-The lead changed hands multiple times in the game’s opening minutes and each time the Jayhawks needed a go-ahead bucket, they went to the bigs. Sophomore F Perry Ellis used a pair of free throws to put KU up 4-3, then used a lay-up to put Kansas up 7-5. KU’s next lead-redeeming score came from freshman C Joel Embiid, who poured in back-to-back buckets to give Kansas a 16-14 lead at 12:22. Fort Hays State led by as many as five points in the first half, but after the Embiid bucket, Kansas never trailed.
-The Jayhawks couldn’t miss for nearly five minutes (4:40) at the midpoint of the first half, scoring seven-straight buckets while going on an 18-6 run. The run of seven-straight makes was book ended by a pair of field goals from sophomore F Jamari Traylor and included a pair of three’s from freshman G Conner Frankamp.  Kansas made four consecutive field goals to end the first half against Pittsburg State.
-The Jayhawks led 56-36 at the break, the most points in a half for Kansas in exhibition play since scoring 57 in the first half against Washburn on Nov. 4, 2008.
-Kansas held Fort Hays State scoreless for the first 4:30 of the second half while extending the lead to 66-37 (29 points). The Tigers missed their first five shots of the second half before sophomore F Jake Stoppel broke the seal with a jumper.
-Kansas shot 39 free throws in the game, which would have been one higher than in any game last season, and was the most in exhibition play since attempting 40 against Emporia State Nov. 9, 2010.
-Fort Hays State shot 49.1 percent in the game, the most by a Kansas exhibition opponent since the Swiss National Team shot 50 percent during the 2012 Europe Trip in Fribourg, Switzerland. The mark was the highest in Allen Fieldhouse since Washburn shot 50 percent on Nov. 2, 2010.
-FHSU junior G Tamislav Gabric’s five points was the most scored by a Croatian national against KU on American soil in the last three seasons. The previous three players – Sandi Marcius (Purdue, 2012), Dragan Sekelja (Baylor, 2010 – DNP) and Hrovje Vucic (Valparaiso, 2010) – were held scoreless. Gabric’s five rebounds were the most by a Croatian against Kansas since Marcius grabbed six rebounds in the 2012 NCAA Tournament for the Boilermakers.

-Freshman G Wayne Selden, Jr. and sophomore F Perry Ellis tied for the team lead with 13 points. Selden more-than-doubled his total from the exhibition opener when he tallied five points. Ellis was three off his exhibition pace, having scored 16 against Pitt State. If exhibition games counted, Ellis would have averaged 11.5 points per game over his last nine contests dating back to last season.
-Freshman G Conner Frankamp appears to have calibrated his targeting mechanism, hitting both of his three-point attempts in the first half against Fort Hays State after going 0-for-3 in the first half of the exhibition opener against Pitt State. Frankamp finished the game 2-for-3 from beyond the arc and added two free throws for eight total points. 
-Junior G Naadir Tharpe closed the exhibition season perfect in the turnovers category, logging 15 assists in two games with no turnovers. If the stats counted, Tharpe has a 40-to-11 assist-to-turnover ratio over the last eight contests dating back to last season.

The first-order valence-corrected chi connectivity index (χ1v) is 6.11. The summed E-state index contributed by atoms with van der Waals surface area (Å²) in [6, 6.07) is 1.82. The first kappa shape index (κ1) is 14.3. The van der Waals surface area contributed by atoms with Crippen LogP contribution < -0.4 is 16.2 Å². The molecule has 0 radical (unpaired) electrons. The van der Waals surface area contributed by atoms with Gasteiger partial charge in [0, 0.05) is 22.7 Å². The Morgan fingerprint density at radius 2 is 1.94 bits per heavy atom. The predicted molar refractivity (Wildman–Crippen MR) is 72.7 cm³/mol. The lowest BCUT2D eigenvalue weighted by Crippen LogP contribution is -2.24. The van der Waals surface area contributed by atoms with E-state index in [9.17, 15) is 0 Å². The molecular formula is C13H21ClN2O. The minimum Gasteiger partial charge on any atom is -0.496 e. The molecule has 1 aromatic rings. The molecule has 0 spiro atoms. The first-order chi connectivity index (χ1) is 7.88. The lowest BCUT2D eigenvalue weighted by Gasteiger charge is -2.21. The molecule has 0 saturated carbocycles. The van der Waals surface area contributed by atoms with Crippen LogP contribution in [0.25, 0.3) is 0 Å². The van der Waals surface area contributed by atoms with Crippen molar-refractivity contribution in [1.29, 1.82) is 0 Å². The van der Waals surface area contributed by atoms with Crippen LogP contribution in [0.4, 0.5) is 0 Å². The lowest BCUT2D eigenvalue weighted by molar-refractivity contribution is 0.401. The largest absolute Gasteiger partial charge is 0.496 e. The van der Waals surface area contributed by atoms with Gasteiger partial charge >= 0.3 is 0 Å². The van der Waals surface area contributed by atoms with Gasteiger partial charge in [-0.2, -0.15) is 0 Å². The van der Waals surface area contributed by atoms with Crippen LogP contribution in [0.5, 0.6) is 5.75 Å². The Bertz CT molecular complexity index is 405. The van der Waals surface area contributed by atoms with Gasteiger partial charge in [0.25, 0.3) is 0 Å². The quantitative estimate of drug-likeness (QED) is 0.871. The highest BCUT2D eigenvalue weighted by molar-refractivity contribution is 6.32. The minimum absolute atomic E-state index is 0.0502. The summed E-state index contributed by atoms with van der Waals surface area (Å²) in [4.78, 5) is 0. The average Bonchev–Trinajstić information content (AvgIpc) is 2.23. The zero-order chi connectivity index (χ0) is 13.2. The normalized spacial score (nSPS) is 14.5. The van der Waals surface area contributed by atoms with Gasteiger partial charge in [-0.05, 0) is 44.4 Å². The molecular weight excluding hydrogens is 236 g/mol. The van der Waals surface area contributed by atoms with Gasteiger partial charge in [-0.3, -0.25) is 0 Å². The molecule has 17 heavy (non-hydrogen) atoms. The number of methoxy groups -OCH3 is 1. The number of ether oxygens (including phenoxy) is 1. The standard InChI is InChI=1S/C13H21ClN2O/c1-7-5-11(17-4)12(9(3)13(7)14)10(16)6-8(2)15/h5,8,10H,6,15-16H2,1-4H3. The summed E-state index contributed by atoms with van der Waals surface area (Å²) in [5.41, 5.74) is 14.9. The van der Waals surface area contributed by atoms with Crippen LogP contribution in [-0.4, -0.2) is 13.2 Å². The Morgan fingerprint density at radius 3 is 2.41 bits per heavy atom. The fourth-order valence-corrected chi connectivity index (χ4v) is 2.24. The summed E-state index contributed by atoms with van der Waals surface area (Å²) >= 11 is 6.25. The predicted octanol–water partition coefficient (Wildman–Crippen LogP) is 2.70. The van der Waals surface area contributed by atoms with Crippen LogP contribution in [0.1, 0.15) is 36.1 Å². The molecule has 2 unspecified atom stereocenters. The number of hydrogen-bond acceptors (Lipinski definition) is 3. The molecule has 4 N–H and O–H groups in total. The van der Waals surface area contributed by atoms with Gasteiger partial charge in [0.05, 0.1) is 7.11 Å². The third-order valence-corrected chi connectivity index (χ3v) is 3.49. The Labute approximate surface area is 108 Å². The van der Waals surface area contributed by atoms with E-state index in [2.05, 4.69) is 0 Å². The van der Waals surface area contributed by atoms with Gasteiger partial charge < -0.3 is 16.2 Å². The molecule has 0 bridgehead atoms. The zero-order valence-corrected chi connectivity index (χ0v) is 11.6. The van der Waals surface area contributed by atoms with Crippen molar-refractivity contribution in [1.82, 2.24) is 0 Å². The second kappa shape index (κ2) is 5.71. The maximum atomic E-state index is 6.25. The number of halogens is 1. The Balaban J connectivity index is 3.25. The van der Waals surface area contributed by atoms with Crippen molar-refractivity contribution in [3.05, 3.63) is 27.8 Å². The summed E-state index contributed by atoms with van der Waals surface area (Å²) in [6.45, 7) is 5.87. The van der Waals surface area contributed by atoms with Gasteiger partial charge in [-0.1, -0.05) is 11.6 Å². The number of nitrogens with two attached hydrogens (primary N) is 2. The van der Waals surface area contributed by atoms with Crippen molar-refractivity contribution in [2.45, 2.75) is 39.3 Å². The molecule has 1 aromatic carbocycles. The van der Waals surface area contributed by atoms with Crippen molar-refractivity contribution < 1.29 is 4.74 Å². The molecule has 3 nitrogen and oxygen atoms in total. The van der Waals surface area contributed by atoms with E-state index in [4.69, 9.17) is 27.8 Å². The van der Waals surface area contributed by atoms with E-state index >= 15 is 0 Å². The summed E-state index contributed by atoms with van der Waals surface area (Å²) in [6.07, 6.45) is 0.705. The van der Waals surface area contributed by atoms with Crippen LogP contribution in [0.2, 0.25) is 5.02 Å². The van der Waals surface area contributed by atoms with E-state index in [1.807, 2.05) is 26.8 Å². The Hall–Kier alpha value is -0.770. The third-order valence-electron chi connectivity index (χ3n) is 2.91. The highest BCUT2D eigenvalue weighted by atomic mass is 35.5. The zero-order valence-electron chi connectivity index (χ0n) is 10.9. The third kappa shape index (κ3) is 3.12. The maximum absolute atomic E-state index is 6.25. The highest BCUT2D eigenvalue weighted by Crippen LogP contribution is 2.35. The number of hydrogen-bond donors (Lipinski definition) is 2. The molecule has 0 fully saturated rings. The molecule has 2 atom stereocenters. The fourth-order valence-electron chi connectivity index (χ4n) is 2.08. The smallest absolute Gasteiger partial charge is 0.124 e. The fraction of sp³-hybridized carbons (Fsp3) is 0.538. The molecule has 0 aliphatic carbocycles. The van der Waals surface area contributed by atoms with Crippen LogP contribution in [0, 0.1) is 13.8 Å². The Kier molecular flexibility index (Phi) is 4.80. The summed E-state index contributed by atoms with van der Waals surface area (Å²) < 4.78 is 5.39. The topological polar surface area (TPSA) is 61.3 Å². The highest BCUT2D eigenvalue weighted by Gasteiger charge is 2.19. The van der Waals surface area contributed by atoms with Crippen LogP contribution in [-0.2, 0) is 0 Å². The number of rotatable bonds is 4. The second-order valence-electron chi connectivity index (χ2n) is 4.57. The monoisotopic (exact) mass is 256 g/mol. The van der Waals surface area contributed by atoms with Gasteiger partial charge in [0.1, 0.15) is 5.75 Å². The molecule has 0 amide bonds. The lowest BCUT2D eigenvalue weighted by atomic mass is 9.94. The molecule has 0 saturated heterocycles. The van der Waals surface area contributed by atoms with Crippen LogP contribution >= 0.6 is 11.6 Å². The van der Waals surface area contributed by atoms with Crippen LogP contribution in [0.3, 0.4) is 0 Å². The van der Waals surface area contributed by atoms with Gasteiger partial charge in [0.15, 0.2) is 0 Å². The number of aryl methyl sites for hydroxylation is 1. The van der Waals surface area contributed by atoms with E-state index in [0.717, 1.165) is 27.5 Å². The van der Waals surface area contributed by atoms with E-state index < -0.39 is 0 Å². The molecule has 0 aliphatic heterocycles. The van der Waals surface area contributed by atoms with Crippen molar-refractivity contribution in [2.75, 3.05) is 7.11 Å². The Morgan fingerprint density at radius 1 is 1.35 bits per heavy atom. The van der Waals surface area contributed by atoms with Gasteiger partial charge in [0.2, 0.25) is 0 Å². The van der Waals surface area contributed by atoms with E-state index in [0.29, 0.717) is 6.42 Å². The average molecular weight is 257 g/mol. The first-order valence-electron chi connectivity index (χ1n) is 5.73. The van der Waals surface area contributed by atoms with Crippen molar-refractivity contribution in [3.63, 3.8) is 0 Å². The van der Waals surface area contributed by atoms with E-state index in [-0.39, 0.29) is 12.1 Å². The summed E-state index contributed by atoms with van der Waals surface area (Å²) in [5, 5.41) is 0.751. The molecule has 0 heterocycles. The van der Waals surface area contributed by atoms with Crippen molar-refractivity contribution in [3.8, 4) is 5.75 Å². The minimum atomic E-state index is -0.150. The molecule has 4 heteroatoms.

-Freshman G Andrew Wiggins chipped in 10 points, giving him back-to-back double figure scoring games in exhibition play.
-Sophomore F Jamari Traylor pulled down a team-high-tying seven rebounds against Fort Hays State Tuesday night, giving him 13 total in the two exhibition games. Freshman C Joel Embiid and Ellis joined Traylor with seven boards against the Tigers.

Kansas Head Coach Bill Self
Opening statement:
We actually did some good things tonight. We got behind early and I don’t think it’s much about poor play, maybe shot selection, we shot too many perimeter shots. I thought the first unit was pretty stale, with the exception of Frank (Mason) and then when we subbed our second unit was better, in the first half. They got after it and gave us some energy. After we got down 13-8, I think we got ahead 56-32, so we really played well for a stretch. Then we played really well to start the second half, the first unit did. I thought Perry (Ellis) was good the first half then we didn’t finish the game well at all. I think it was a 14-0 run at one time to finish the game, but we did some things better and it was good that we handled the ball a little bit better. We shot it a little better, but still our field goal percentage defense is awful. Our guys just don’t quite buy in and understand, they’ll say, ‘We’re winning, it’s not a big deal Coach, we’re still going to win.’ That’s not the mindset of our players that have played here in the past.”
On when Naadir Tharpe came in and started distributing the ball:
“Brannen (Greene) stuck two threes and Conner (Frankamp) stuck two threes and that was really the start of it. Jo (Joel Embiid) kind of started the whole thing when he got a block when he first checked in. The bench did a good job in the first half. In the second half we didn’t play with any energy, the bench didn’t. I thought our starters actually did some good things, but we’ve got to get Tarik (Black) going and Jo’s got to make some easy shots and that kind of stuff. You know, all in all we’re a lot better this week than we were last week.”
On what Joel Embiid can do:
“He’s one of those guys that played pretty good; he came away with eight points and seven rebounds. I think he could be a guy obviously that if he can make some easy shots, and bunnies and played a little stronger and made some free throws even in a game like that he could’ve had 15 points and 10 rebounds. He is big and skilled and I thought he showed great athletic ability getting out on the glass. There were some good things, but we’ve still got a long ways to go, a lot of work to do. I thought it was a step in the right direction.”